Unsent letter #12 [I still think of you when the world gets like this]

A Prose Poem by Anon ymous

Dear,

How you told me 11 is the number for clarity;
it’s morning, rivers and sleet. It’s anything
wet: sweat on a glass of beer, a splash from
fish, silver and sleek, It comes before blood,
before the impact of Agent Orange, before Dow
Chemical burns the flesh from children running,
before we learn how to swallow loss. You love
this town, its broken pieces laid out before this
Great Lake. The park by the canal is deserted,
gulls pick at tourist leftovers. I imagine you
painting, writing, listening to your favorite
playlist; firefly or lush or a Monsanto madness.
I watch the lights on the hill go out one by one
by one; count them until everything becomes clear.

Love,

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Robert Penn Warren and Orange County Blue

A Short Story by Brian Michael Barbeito

We were old.

Wind came in with small threats and played games with the drapes, a print of orchids and some other green affair that looked to me like kiwis. Sadie was arranging some items on a desk and I noticed there was a cricket on the window. I was thinking of Jung’s scarab beetle.

Penny for your thoughts, Sadie said.

I wasn’t thinking of anything.

Did you ever imagine we would meet like this? With take-out coffee in Orange County?

No, I replied, I didn’t, and what’s more, I had archived us to an anachronistic appendix of the cosmos that nobody reads.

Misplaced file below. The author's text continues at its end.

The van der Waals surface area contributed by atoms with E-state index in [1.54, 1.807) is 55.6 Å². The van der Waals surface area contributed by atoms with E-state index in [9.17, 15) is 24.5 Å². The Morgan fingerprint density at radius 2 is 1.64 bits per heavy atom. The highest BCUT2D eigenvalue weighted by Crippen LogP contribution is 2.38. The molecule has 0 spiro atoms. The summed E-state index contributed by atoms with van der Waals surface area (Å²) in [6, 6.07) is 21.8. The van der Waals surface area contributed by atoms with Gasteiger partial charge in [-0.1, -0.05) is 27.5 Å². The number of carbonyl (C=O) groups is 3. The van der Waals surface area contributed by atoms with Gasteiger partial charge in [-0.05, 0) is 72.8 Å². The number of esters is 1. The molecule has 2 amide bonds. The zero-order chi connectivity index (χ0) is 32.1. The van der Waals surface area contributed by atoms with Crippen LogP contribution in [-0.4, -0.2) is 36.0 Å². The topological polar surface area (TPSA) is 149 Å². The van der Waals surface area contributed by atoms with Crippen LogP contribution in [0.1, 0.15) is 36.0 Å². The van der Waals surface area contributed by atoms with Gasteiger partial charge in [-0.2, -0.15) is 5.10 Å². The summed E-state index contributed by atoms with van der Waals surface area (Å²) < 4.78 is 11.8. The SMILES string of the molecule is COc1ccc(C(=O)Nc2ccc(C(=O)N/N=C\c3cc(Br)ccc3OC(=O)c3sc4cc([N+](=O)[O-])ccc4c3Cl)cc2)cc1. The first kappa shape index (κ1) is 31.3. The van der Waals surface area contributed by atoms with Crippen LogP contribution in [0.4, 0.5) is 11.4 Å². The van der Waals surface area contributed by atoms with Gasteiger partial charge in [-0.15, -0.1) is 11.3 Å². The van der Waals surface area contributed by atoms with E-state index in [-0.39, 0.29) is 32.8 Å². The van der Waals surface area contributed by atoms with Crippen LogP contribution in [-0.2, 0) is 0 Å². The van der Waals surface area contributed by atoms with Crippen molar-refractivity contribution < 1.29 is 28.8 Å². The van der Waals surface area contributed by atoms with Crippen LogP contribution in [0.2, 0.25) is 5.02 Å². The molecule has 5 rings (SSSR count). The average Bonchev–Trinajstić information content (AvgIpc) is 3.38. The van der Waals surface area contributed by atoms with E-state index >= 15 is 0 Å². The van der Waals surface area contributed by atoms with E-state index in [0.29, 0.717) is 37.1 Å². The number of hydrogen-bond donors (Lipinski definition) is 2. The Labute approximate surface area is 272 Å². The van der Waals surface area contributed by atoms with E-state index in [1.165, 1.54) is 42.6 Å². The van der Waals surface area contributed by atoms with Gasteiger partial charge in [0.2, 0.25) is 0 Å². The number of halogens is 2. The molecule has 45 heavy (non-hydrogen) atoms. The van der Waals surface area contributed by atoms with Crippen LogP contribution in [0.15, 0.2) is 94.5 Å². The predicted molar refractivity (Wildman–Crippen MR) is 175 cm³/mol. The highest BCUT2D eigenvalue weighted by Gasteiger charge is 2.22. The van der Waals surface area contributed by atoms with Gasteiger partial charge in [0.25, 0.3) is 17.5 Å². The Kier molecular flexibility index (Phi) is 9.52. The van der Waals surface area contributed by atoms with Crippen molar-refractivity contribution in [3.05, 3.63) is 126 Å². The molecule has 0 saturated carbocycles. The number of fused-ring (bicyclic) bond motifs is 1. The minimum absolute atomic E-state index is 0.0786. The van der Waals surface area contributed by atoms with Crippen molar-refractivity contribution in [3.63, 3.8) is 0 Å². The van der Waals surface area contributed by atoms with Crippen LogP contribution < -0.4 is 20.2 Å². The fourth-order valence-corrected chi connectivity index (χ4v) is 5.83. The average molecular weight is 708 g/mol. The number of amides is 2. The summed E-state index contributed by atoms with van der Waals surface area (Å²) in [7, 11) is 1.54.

Too funny. Do you like Orange County?

Yup. Orange County. I like the drapes.

Sadie finished adjusting whatever she had been adjusting on the desk and sat down. Outside part of the sky that covered the distance had turned dark blue and was possibly pregnant with rain. I put my feet up on a third chair that sat between us. There was always something between us. Two things actually. One a connection and the second the thing blocking the connection.

Speaking of reading, said Sadie, Why did you bring that book back? Did you read it?

I don’t need it. Didn’t read it. Had it for twenty years and took good care of it. A couple times I opened it and read the cursive notes at the tops of the pages. All the way from The Baylor School Tennessee to me and now back to you. Amat victoria curam.

Don’t forget it, she said.

Nah. I hardly forget anything. You know that.

But still, Sadie replied pensively, that’s a curious way to handle a book.

I’m a curious cat. And books are books. They should have human rights. And nobody should write in cursive in them, but it was you…

Yeppers. Hey. It’s the book that was never read.

Ya. It is that.

Then I looked back out the window and the cricket was gone. Nobody had mentioned a cricket or a song or anything connective. The dark blue part of the sky had become even darker. Sadie and I had taken different paths and there was not a lot to say.

Sadie packed up the book and at the door. One more question, Hayden.

Shoot. Anything.

Did you keep a copy of the book you wrote about me?

Yeppers, I said, imitating her talk. It’ll be the second book that is never read.

Sadie grinned and left and I thought of how old we were and on all the funny things people sometimes do when they are young. There went the muse again, down hallways in Orange County so many years later and maybe, I thought, the wind played with orchid prints and odd kiwis in all of the rooms everywhere and in some way all of the time and for everyone all over the great grand hyperbolic earth.

Getting Rid of the Blues

When we think of blues, we think of sadness. But when we see a flower this …
photo by Korey J. Brownstein

…the only thing that we can think of is all of the marvels of the world, everything that makes life worth living, the miracle of happiness.

The next time you’re sad, think of this beautiful flower.